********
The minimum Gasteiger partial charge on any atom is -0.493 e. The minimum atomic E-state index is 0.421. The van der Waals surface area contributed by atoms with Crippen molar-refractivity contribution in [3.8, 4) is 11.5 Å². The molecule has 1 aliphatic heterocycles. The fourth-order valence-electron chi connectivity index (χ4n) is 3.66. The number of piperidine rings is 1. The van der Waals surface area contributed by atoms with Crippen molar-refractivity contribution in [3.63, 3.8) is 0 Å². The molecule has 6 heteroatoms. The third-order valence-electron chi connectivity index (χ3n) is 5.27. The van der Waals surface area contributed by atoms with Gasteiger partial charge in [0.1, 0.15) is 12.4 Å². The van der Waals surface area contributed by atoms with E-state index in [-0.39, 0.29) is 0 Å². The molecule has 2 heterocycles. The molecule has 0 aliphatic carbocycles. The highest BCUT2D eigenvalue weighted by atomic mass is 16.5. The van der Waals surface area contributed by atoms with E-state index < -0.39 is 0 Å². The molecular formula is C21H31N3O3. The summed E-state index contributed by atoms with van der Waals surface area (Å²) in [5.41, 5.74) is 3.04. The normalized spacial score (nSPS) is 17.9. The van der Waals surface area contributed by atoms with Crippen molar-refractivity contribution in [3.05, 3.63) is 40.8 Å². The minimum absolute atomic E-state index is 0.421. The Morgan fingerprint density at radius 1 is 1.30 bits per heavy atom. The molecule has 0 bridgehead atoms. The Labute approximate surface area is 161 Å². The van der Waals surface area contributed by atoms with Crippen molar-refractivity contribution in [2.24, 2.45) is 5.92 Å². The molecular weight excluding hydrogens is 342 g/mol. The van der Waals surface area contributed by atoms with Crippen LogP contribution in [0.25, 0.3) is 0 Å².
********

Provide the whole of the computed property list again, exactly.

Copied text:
The minimum Gasteiger partial charge on any atom is -0.493 e. The minimum atomic E-state index is 0.421. The van der Waals surface area contributed by atoms with Crippen molar-refractivity contribution in [3.8, 4) is 11.5 Å². The molecule has 1 aliphatic heterocycles. The fourth-order valence-electron chi connectivity index (χ4n) is 3.66. The number of piperidine rings is 1. The van der Waals surface area contributed by atoms with Crippen molar-refractivity contribution in [3.63, 3.8) is 0 Å². The molecule has 6 heteroatoms. The third-order valence-electron chi connectivity index (χ3n) is 5.27. The van der Waals surface area contributed by atoms with Gasteiger partial charge in [0.1, 0.15) is 12.4 Å². The van der Waals surface area contributed by atoms with E-state index in [-0.39, 0.29) is 0 Å². The molecule has 2 heterocycles. The molecule has 0 aliphatic carbocycles. The highest BCUT2D eigenvalue weighted by atomic mass is 16.5. The van der Waals surface area contributed by atoms with E-state index < -0.39 is 0 Å². The molecular formula is C21H31N3O3. The summed E-state index contributed by atoms with van der Waals surface area (Å²) in [5.41, 5.74) is 3.04. The normalized spacial score (nSPS) is 17.9. The van der Waals surface area contributed by atoms with Crippen molar-refractivity contribution in [3.05, 3.63) is 40.8 Å². The minimum absolute atomic E-state index is 0.421. The Morgan fingerprint density at radius 1 is 1.30 bits per heavy atom. The molecule has 0 bridgehead atoms. The Labute approximate surface area is 161 Å². The van der Waals surface area contributed by atoms with Crippen molar-refractivity contribution in [2.24, 2.45) is 5.92 Å². The molecular weight excluding hydrogens is 342 g/mol. The van der Waals surface area contributed by atoms with Crippen LogP contribution in [0.25, 0.3) is 0 Å².